“I think it’s easy to see the phenomenon it’s certainly visible, and they say some pretty scary things but I don’t think (some young people) know what they’re saying. They’ve found some phrases to get some rises out of straight grown ups. Some of this has the same significance as the swastikas favored by bikers. It’s a symbol, but what’s behind it is much shallower than something like Nazism.”

Still, he added: “I think we should have appropriate fear and respect for the dangerousness of some of the things they have to say. Countywide arrest statistics are unavailable.

Fleager maintains, however, that it doesn’t take long for Skinheads’ racist tendencies to surface at least among those he deals with.

“They may not classify themselves as white supremacists,” he said, “but when you talk to them, their philosophy oozes with it. They’re into the neo Nazi, they’re doing swastikas. They don’t like Jews specifically. It is a life style: They live it, breathe it, and dress it if they’re hard core Skinheads.”In California over the last year, Skinheads’ racist rhetoric has increasingly erupted into violence:

In San Jose, Skinheads terrorized a black woman by making racist threats and denying her access to a park.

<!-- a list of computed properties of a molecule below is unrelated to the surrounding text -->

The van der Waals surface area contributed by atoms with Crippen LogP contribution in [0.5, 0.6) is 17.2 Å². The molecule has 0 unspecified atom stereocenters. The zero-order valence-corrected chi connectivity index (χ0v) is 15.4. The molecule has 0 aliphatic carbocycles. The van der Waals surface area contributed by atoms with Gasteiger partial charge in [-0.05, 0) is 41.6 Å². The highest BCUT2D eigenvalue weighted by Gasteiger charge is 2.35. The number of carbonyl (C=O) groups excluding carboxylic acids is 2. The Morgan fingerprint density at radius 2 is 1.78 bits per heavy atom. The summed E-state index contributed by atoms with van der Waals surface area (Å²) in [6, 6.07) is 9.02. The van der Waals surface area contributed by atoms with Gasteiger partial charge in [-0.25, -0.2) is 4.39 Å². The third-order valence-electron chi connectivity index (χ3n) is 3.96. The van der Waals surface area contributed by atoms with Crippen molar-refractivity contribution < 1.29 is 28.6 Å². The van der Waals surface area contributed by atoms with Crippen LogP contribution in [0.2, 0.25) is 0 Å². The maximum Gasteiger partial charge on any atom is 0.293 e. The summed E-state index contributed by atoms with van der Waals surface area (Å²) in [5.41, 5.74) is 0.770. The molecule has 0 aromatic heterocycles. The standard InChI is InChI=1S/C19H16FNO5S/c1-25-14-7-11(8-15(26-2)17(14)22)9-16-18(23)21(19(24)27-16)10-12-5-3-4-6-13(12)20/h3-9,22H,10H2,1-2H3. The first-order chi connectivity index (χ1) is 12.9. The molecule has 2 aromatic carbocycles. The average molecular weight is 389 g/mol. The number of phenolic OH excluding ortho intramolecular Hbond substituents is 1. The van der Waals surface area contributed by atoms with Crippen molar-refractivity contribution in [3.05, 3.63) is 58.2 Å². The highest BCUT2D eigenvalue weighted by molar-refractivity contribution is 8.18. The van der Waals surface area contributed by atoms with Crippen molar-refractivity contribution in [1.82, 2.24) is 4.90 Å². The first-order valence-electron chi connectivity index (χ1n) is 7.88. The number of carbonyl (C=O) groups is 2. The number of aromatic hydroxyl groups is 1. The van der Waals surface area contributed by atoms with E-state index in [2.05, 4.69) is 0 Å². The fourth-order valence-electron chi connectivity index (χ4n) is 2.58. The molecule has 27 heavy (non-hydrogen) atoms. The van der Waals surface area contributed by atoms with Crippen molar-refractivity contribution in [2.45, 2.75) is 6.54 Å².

In the San Francisco Bay Area, Skinheads threw a teen age boy through a plate glass window after he tried to stop them from putting up an anti Semitic poster.

In Chatsworth, police arrested eight members of the Reich Skins, a Skinhead gang that operated in the western part of the San Fernando Valley. Police said the group was involved in racial terrorism known as hate crimes for up to six months before the October arrests.
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dr martens 10 eyelet ‘I miss my father terribly’

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When I was eight, I was at school watching a cartoon film [as a treat] on my principal’s birthday. We were enjoying the film when suddenly one of my uncles came and took me away. I was very angry with him. I just didn’t want to leave. I told him that I would complain about him to my father.